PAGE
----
If there is a downside to scoring a monster hit single and album, it would have to be the dreaded follow-up syndrome. When the challenge ‘beat that’ is posed, rarely is the challenge met, at least in respect of record sales. In August of ‘82, Kim Carnes released the lead single (and title track) from her new album, ‘Voyeur’ (OZ#21/US#49). The song was an accurate trailer for the feature length album to follow (produced by Val Garay). ‘Voyeur’ was laced from start to finish with sleek, atmospheric synthesizers, and a killer chorus hook. I first fell in love with the song via its inclusion on the 1982 compilation album ‘Up In Lights’, but though worthy of getting a good look at the top 10, ‘Voyeur’ only managed to sneak a peak inside the top thirty (US#29/OZ#30/UK#68). The follow up single ‘Does It Make You Remember’ (US#36) was classically formulaic 80s A.O.R., and would have sat comfortably in the songbooks of REO Speedwagon, Heart, or any number of high profile North American acts, as would the album track ‘Merc Man’. It’s not that the album or singles sold poorly as such, but the ‘beat that’ challenge had gotten the better of Kim Carnes for now. Though, the track ‘Voyeur’ did earn her another Grammy nomination, for ‘Best Pop Female’.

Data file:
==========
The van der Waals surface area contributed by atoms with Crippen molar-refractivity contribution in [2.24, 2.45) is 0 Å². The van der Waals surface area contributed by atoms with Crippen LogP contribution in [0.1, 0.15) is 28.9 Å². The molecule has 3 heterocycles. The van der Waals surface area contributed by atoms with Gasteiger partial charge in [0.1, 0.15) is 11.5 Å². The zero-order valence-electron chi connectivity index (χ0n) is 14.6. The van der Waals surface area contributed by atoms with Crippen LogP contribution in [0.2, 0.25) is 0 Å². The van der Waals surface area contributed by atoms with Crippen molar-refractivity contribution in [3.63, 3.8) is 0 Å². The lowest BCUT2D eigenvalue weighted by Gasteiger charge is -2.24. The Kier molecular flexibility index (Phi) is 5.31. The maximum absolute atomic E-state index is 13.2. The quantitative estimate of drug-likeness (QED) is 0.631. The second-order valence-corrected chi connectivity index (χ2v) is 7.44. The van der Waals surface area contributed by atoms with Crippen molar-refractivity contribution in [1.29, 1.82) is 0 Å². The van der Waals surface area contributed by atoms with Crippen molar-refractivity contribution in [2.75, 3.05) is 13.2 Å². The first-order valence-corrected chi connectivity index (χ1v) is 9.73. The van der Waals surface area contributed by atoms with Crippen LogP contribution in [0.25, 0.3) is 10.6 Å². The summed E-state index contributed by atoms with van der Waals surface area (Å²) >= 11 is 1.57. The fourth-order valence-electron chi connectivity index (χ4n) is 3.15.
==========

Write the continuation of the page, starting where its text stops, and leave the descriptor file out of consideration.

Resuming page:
1983 kicked off in a flash for Carnes, as she contributed the song ‘I’ll Be Here Where The Heart Is’, which was included on the #1 soundtrack album ‘Flashdance’. The track was also fitted into the track listing for Carnes’ next solo album, 1983’s ‘Café Racers’ (US#97). The Keith Olsen produced set seemed formulated to regain some of the perceived loss in commercial ground suffered by ‘Voyeur’. I’m not sure if the cover art aided in this though, featuring Ms. Carnes seductively draped across some kind of moped. But the package therein was an unashamed attempt to marry cutting edge new wave with adult contemporary fare. To that end, Carnes invited an eclectic playing roster of support musicians to contribute, including John Waite (see future posts), and several members of Toto (maybe they liked what they heard with ‘Draw Of The Cards’). The lead out single, ‘Invisible Hands’ (US#40), crammed bombastic drums, numerous synth riffs, vocal chants, and all manner of archetypal 80s style instruments into an appealing slice of commercial pop-rock, and more of the same formula was served up on the follow up single ‘You Make My Heart Beat Faster (And That’s All That Matters)’ (US#54) in early ‘84. There was nothing wrong with either track, but then again they were patently formulaic, and it may have been a case of trying too hard to win commercial appeal. It wasn’t all bad news though, as ‘Invisible Hands’ did garner Carnes another Grammy nomination (Best Female Pop Rock Performance), and the album’s third single, the more mellow ‘I Pretend’ (US#74), returned Carnes to the top 10 on the Adult Contemporary charts (#9).